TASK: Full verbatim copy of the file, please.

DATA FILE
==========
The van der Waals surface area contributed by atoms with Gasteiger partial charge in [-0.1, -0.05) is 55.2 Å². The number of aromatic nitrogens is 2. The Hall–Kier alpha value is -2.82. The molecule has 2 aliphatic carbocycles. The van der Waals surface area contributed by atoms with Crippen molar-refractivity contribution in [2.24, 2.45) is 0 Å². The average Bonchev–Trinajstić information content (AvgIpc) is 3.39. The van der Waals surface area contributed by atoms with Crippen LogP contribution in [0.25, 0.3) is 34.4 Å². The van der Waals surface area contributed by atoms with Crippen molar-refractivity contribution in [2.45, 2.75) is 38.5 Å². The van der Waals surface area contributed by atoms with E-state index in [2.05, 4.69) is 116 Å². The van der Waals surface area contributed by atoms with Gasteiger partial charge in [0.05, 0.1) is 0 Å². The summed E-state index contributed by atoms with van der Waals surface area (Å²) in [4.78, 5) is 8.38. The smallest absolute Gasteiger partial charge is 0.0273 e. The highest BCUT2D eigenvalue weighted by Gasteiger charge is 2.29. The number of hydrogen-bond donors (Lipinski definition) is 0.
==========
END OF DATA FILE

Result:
The van der Waals surface area contributed by atoms with Gasteiger partial charge in [-0.1, -0.05) is 55.2 Å². The number of aromatic nitrogens is 2. The Hall–Kier alpha value is -2.82. The molecule has 2 aliphatic carbocycles. The van der Waals surface area contributed by atoms with Crippen molar-refractivity contribution in [2.24, 2.45) is 0 Å². The average Bonchev–Trinajstić information content (AvgIpc) is 3.39. The van der Waals surface area contributed by atoms with Crippen LogP contribution in [0.25, 0.3) is 34.4 Å². The van der Waals surface area contributed by atoms with Crippen molar-refractivity contribution in [2.45, 2.75) is 38.5 Å². The van der Waals surface area contributed by atoms with E-state index in [2.05, 4.69) is 116 Å². The van der Waals surface area contributed by atoms with Gasteiger partial charge in [0.05, 0.1) is 0 Å². The summed E-state index contributed by atoms with van der Waals surface area (Å²) in [4.78, 5) is 8.38. The smallest absolute Gasteiger partial charge is 0.0273 e. The highest BCUT2D eigenvalue weighted by Gasteiger charge is 2.29. The number of hydrogen-bond donors (Lipinski definition) is 0.